The meaning that I make from these situations gets reenacted over and over again by new people and situations. I believe that this is the “stuff” of wisdom, as defined by Russell Ackoff (systems theorist and professor of organizational change, quoted by Bellinger, Castro and Mills, The Way of Systems, 2004) as evaluated understanding. He identified five categories of the mind: data, information, knowledge, understanding and wisdom.
“Ackoff indicates that the first four categories relate to the past; they deal with what has been or what is known. Only the fifth category, wisdom, deals with the future because it incorporates vision and design. Wisdom, he states is an extrapolative process. It beckons to give us understanding about which there has previously been no understanding, and in doing so, goes far beyond under- standing itself. It is the essence of philosophical probing.”
My experience over the past 10 years has provided comprehension and language for phenomena that I previously only intuited.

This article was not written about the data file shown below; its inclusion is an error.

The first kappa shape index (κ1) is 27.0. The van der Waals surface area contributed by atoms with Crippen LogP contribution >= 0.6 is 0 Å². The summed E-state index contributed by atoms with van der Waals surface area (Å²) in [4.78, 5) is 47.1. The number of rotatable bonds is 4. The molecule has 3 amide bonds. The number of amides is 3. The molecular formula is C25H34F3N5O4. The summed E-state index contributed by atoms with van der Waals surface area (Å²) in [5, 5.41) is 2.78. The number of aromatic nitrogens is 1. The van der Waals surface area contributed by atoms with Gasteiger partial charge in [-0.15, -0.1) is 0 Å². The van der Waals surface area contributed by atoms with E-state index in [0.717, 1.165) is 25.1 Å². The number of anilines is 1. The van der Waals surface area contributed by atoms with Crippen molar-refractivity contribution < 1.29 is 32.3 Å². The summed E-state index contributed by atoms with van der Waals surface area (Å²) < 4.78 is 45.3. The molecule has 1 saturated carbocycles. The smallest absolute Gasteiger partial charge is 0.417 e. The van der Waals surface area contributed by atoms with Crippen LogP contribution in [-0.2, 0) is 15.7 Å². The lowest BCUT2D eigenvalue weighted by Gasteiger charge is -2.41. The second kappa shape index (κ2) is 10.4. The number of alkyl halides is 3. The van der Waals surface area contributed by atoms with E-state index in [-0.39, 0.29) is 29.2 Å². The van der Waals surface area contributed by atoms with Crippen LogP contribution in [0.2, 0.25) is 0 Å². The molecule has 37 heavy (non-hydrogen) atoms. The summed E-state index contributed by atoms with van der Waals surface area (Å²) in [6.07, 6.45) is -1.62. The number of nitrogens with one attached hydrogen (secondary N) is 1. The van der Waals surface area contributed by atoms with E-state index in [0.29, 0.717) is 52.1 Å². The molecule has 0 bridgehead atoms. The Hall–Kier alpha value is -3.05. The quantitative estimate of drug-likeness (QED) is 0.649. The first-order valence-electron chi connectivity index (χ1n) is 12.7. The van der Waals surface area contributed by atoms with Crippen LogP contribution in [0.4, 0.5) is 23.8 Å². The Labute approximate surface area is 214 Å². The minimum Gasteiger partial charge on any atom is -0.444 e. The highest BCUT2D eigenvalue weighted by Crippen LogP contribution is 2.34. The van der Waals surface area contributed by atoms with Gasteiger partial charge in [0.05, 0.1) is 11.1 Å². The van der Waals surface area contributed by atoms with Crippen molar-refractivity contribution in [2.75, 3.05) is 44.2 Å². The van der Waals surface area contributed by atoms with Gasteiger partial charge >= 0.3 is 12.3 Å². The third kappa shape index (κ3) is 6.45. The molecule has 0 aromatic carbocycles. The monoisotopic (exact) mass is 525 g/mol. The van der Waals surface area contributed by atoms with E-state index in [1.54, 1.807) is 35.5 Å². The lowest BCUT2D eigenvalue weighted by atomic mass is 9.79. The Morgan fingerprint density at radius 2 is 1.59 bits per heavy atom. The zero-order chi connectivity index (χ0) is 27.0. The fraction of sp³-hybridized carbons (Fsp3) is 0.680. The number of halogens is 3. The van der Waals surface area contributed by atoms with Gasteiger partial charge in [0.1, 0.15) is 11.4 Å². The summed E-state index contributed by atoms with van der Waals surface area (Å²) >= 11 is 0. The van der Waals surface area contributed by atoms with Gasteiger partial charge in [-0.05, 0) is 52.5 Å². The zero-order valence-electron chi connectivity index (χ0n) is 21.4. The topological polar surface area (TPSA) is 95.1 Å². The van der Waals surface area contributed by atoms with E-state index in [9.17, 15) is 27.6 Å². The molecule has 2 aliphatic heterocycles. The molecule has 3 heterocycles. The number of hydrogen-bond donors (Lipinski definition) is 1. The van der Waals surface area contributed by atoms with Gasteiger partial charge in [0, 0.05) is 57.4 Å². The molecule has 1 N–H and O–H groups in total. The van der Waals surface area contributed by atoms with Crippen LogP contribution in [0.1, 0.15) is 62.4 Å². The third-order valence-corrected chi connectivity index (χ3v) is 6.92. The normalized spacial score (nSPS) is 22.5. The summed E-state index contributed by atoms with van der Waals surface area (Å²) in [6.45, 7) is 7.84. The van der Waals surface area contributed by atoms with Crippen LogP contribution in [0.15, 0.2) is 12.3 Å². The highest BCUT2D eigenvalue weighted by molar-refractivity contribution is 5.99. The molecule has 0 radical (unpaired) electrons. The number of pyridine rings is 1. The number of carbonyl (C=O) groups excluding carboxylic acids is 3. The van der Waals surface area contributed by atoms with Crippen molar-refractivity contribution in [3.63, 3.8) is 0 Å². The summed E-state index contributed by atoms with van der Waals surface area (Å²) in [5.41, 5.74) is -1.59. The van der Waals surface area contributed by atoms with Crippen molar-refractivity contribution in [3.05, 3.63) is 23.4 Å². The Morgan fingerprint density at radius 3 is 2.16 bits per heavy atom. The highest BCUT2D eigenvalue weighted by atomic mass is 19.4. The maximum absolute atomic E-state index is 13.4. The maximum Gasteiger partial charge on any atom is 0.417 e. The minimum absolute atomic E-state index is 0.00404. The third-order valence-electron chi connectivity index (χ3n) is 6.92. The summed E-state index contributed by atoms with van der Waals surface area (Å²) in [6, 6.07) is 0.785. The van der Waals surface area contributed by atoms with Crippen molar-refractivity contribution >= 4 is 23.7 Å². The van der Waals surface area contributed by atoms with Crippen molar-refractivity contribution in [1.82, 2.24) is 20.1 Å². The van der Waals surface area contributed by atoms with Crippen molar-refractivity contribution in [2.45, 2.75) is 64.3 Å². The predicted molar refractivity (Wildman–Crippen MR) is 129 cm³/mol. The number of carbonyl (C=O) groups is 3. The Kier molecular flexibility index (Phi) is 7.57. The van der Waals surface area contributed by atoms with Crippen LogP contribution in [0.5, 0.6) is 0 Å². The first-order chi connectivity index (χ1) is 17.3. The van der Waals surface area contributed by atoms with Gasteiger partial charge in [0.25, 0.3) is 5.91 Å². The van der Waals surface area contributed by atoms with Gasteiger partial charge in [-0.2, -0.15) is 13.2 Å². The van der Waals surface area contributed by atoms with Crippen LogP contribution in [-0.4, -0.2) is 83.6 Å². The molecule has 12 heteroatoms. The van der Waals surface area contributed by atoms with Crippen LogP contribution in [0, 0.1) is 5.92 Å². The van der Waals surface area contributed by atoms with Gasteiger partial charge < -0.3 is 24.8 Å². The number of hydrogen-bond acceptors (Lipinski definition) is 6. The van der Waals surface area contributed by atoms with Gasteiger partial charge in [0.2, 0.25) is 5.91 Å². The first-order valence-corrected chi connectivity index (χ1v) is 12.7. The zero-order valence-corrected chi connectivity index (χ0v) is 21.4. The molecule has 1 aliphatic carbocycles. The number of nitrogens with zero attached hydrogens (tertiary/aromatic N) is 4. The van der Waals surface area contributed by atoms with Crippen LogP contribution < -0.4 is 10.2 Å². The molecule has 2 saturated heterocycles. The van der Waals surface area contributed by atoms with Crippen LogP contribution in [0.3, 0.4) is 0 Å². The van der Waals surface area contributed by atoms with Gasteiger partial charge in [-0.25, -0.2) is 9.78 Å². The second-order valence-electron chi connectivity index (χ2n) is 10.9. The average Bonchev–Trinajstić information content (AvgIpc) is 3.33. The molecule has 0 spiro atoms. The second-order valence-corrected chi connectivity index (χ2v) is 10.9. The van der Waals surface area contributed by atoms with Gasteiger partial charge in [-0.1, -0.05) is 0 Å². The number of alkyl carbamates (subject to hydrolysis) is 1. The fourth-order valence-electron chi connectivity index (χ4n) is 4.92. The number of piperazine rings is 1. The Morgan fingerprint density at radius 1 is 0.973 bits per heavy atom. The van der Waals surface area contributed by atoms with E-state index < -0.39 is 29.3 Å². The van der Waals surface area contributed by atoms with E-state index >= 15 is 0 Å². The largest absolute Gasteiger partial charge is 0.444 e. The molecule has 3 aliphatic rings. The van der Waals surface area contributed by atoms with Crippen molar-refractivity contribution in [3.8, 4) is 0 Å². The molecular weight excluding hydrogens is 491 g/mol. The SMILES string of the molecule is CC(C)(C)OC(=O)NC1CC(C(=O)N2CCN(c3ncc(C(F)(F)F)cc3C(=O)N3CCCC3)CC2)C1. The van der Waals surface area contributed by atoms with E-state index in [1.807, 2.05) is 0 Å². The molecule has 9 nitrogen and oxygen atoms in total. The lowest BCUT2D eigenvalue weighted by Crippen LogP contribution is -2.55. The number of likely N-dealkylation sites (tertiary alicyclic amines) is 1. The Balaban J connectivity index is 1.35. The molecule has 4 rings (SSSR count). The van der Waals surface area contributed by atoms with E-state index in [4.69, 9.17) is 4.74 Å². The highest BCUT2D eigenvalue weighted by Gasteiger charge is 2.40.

In our numerous professional communities we could learn from the business world the wisdom of consortia and mergers. For instance, there are scholars who research and create management and behavioral science theory and models; there are business schools that prepare scholars and consultants, and then there are practitioner schools such as NTL and Gestalt OSD that integrate knowledge and theory into distinct competencies and models of consulting and coaching. The overlap is tremendous: many of the theorists and scholars are field workers; consultants are also theorists and model builders, etc., and none of us belongs to any one group exclusively. The opportunity for complementary cross learning however goes unnoticed. When I watch some of our thought leaders host a conversation or facilitate a learning event my facilitator hat goes on. Facilitating and hosting are like teaching in a purely adult model. Some thought leaders are naturals or trained facilitators, and others miss the potential for more effect by sharing the essentials of their concepts, because they don’t incorporate well the logic and value that process design and facilitation contributes to learning and change. And many practitioners are too content to stick to what we know, when the world around us is changing at lightning speed.
Those of us who have aligned ourselves with Organization Development for many years value what we know and do so well. We have grown in our field and now it is time to ask what organization development might also become? My story is not unique; we need to grow together through our stories if we are to be players in the next game.